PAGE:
“Praise God from Whom all blessings flow;
Praise Him all creatures here below;
Praise Him above, ye heavenly host;
Praise Father, Son and Holy Ghost.”
But most of us have never heard the story behind this hymn many of us sing every Sunday in our churches. A great plague hit England in 1665, and many people died. One year later, in 1666, a major fire destroyed four-fifths of London. Samuel Pepys, a member of Parliament, wrote in his diary: “All around me is death and despair. I don’t think we can recover from this double tragedy.”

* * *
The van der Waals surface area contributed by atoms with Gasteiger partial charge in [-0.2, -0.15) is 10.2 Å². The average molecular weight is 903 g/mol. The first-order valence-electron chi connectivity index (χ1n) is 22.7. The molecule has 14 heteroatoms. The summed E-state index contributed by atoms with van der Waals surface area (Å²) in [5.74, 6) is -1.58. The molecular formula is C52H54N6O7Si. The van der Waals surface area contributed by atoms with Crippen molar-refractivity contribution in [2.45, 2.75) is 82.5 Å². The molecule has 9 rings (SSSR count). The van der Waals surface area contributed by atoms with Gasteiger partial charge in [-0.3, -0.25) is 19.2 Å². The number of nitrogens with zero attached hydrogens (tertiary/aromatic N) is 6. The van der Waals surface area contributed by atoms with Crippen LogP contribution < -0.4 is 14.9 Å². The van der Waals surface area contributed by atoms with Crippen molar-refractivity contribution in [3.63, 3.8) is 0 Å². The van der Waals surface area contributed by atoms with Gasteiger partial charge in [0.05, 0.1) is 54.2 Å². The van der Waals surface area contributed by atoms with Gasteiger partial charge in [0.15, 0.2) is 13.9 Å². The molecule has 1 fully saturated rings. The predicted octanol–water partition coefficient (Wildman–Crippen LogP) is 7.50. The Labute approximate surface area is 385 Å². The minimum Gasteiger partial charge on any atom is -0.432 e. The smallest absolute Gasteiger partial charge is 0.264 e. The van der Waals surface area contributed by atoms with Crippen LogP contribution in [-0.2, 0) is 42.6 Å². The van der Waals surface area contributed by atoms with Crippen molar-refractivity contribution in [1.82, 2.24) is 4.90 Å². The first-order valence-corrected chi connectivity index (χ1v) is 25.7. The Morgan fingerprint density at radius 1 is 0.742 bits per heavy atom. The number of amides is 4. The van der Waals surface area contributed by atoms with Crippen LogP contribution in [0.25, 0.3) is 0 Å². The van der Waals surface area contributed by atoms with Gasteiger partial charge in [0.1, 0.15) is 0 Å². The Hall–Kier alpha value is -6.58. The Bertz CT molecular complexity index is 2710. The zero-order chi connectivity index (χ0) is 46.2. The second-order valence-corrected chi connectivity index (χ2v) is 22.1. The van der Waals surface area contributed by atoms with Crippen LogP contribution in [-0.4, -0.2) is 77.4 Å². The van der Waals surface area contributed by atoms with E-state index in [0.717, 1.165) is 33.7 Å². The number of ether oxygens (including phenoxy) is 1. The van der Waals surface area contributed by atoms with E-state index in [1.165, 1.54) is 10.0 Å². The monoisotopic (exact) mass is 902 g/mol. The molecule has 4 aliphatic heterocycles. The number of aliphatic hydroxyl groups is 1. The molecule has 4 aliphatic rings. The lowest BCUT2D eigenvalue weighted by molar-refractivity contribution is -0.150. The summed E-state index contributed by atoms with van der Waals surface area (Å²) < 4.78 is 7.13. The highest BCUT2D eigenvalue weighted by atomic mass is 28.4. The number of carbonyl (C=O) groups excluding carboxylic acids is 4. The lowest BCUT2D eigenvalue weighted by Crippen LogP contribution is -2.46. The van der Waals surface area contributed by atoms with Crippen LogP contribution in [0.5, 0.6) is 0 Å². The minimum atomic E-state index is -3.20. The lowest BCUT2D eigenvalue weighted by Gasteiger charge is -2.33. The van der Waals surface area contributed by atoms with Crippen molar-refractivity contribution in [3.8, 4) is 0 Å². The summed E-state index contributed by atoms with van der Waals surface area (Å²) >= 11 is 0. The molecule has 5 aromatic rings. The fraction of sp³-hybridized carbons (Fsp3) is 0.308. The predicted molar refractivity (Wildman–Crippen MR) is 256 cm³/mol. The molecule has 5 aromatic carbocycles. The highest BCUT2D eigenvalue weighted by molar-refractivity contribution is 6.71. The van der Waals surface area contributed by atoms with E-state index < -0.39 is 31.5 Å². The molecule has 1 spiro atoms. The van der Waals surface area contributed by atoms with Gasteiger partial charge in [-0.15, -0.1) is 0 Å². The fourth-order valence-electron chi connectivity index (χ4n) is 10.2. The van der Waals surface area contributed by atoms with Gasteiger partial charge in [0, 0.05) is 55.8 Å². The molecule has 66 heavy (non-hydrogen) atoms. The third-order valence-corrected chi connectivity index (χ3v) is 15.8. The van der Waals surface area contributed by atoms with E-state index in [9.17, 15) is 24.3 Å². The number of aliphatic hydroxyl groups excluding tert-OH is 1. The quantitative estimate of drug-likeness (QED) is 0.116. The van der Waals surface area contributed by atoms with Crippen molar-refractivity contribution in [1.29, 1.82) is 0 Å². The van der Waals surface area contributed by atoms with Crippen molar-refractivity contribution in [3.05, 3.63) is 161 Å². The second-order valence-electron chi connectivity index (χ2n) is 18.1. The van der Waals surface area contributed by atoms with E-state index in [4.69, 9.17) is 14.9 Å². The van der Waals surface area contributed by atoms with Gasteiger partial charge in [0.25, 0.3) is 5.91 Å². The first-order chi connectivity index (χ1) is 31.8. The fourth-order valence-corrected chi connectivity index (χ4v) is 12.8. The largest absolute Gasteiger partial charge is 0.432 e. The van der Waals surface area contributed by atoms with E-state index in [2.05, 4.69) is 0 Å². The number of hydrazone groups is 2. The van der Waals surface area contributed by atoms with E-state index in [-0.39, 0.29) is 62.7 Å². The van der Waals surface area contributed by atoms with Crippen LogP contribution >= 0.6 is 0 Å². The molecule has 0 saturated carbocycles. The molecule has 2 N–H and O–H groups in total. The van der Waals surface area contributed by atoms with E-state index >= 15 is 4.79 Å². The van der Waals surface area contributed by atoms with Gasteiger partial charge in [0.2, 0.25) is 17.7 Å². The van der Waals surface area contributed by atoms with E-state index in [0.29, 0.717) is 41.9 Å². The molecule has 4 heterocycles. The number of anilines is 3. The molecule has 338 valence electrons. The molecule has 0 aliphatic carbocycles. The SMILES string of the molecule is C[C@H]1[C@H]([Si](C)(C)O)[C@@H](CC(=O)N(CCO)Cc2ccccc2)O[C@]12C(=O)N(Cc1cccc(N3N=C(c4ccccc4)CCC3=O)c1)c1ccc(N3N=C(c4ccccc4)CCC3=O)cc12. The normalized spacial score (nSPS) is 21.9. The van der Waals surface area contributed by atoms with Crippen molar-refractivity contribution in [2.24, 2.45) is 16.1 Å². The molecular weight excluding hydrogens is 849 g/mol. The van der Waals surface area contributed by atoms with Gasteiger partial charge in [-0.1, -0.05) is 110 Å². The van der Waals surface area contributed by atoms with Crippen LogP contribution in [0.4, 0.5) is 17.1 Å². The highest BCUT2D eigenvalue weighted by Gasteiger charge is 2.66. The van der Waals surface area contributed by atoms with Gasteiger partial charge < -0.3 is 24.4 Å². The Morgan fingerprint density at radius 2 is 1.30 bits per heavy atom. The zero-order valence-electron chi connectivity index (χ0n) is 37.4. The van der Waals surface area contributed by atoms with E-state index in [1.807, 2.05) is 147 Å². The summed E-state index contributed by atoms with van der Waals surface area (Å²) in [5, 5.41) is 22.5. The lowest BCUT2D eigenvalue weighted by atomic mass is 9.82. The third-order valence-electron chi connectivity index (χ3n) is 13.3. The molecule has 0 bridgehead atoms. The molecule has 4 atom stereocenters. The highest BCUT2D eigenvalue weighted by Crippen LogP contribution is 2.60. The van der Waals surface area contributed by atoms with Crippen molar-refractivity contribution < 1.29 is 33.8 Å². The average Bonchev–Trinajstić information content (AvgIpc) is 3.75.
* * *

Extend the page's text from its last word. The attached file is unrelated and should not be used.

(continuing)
One clergyman in the Church of England during this time was a man named Thomas Ken, who later would become Bishop. Thomas Ken believed that the people could definitely survive the double tragedy of the plague and the fire, and worked hard helping the people keep their faith and hope strong.
In the years which followed, some of the darkest in all the history of England, he wrote the hymn which is now so famous around the world.
Sobering, isn’t it? To think that a hymn which we still sing nearly 350 years later as an expression of gladness and gratitude toward God, was composed during a time when many people had died, and many of the survivors were recovering from losing their loved ones, homes and businesses.
In the midst of our darkest times, can we sing with faith and gratitude these words of hope and thanksgiving?
--Rocky Henriques, www.uticabc.com